Tuesday, August 23, 2011

They Didn't Give Up Their Day Jobs

It’s a good thing William Carlos Williams, Wallace Stevens or Franz Kafka stuck it out. It didn’t seem to limit their output; in fact they mined their professions in quite different ways.

Stevens was a Modernist poet who won the Pulitzer Prize in 1955. He died that summer having worked up until his death as a lawyer for Hartford Accident and Indemnity Co. He was offered a faculty position at Harvard but declined because it would have interfered with his post at the insurance company.

His desk job as vice president of Hartford Insurance was what Stevens called, his necessary angel. He regarded reality as an essential grounding for his imaginative flights. Without it maybe he would have written in tongues from cloud nine. As it is, Stevens’ body of work is both cerebral and sensual; sometimes silly, other times it resists interpretation almost successfully.

A few years ago Peggy and I made a pilgrimage to his Hartford home; a modest house on an upscale block. He is said to have walked to his office and back each day, about a mile, rain or shine. There is a story of someone offering him a lift one day which he accepted provided there would be no talking. Apparently when his work day ended he switched immediately to his transcendent mode and guarded that time fiercely.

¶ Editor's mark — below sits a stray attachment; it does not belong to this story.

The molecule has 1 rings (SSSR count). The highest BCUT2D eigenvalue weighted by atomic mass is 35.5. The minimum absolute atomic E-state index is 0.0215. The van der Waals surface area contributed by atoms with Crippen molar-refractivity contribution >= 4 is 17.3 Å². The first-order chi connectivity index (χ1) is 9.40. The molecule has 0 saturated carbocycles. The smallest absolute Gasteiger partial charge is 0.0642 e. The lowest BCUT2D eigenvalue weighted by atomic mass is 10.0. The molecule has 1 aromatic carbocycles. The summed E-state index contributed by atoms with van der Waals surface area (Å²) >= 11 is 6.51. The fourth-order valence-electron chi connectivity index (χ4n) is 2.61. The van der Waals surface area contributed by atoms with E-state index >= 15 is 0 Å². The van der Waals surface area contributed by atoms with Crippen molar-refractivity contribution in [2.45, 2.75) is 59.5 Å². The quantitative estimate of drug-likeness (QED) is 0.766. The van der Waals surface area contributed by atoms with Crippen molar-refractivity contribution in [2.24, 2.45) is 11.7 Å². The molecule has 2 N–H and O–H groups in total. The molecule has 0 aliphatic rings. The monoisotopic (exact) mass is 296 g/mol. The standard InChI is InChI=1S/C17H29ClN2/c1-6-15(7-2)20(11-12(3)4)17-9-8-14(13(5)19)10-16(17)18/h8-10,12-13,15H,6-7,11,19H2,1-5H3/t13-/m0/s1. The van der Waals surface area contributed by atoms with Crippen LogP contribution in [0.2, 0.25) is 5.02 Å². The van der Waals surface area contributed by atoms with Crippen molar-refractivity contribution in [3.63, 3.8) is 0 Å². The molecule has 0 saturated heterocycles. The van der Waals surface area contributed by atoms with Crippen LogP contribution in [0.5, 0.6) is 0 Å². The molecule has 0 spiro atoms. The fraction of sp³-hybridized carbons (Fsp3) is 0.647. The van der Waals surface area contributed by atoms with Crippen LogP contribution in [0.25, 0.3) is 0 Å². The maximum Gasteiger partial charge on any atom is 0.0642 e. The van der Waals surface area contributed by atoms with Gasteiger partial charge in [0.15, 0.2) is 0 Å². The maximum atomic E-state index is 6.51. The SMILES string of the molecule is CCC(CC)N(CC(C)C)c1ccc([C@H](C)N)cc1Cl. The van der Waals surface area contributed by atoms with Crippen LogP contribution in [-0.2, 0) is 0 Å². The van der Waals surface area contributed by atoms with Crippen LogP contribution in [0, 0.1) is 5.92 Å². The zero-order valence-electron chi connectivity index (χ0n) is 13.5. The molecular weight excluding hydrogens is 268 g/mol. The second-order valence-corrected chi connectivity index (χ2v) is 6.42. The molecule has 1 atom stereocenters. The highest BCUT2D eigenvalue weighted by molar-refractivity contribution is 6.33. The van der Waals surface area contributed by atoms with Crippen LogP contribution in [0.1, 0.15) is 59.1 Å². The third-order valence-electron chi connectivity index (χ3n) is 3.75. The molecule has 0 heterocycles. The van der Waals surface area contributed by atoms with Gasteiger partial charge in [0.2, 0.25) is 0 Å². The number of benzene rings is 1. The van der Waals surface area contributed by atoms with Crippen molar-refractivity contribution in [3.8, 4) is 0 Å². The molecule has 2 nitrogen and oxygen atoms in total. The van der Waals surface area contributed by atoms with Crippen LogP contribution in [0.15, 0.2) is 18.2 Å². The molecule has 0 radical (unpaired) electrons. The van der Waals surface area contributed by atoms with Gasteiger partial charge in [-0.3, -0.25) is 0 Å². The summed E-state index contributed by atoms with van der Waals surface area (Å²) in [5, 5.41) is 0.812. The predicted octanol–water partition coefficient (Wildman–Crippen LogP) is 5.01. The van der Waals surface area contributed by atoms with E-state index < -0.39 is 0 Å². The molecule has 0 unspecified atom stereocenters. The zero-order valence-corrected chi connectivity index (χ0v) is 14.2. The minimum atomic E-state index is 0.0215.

Dr. Williams was a Rutherford, New Jersey general practitioner. He didn’t write so much about his medical experience but it made him a close listener and observer. His poetry picked up the cadences of ordinary speech. Many contemporary poets, including Allen Ginsberg, are his heirs. Williams was a descendent of Whitman in terms of his plain language and inclusiveness.

I once met a woman who was delivered by Dr. Williams. Imagine being brought into this world by the pre-eminent poet; first seen by his knowing eyes. That would be better than a signed first edition. I wonder if she carries that specialness around with her.

I expect Franz Kafka labored, not happily, at his job with the Workers Accident Insurance Company. Yet he was able to transform the tedium and detached nature of the work into high art. He captured the predicament of twentieth century man. Kafka grasped the existential despair of bureaucracy and the labyrinthine path which separates man from the consequences of his job.

It is remarkable how these writers found the creative energy, after a day’s toil, to give us the gift of their genius. Most poets in America are forced into academia. Yet Ted Kooser, a former Poet Laureate, was also in the insurance business and Philip Levine still draws upon his days on the assembly line in Detroit.

In South America it isn’t uncommon for writers to hold political office. Octavio Paz, Carlos Fuentes and Mario Vargas Llosa saw no division or distraction from their chosen art form.

The closer an artist can live in the working world the more enriched is his work, provided he doesn’t get sucked up in the workaday mindlessness and conventions. The writer/poet/artist lives both in and outside the circle. Too far inside blunts consciousness, too far removed blinds and deafens the scribe.

And then there is Emily Dickinson………….

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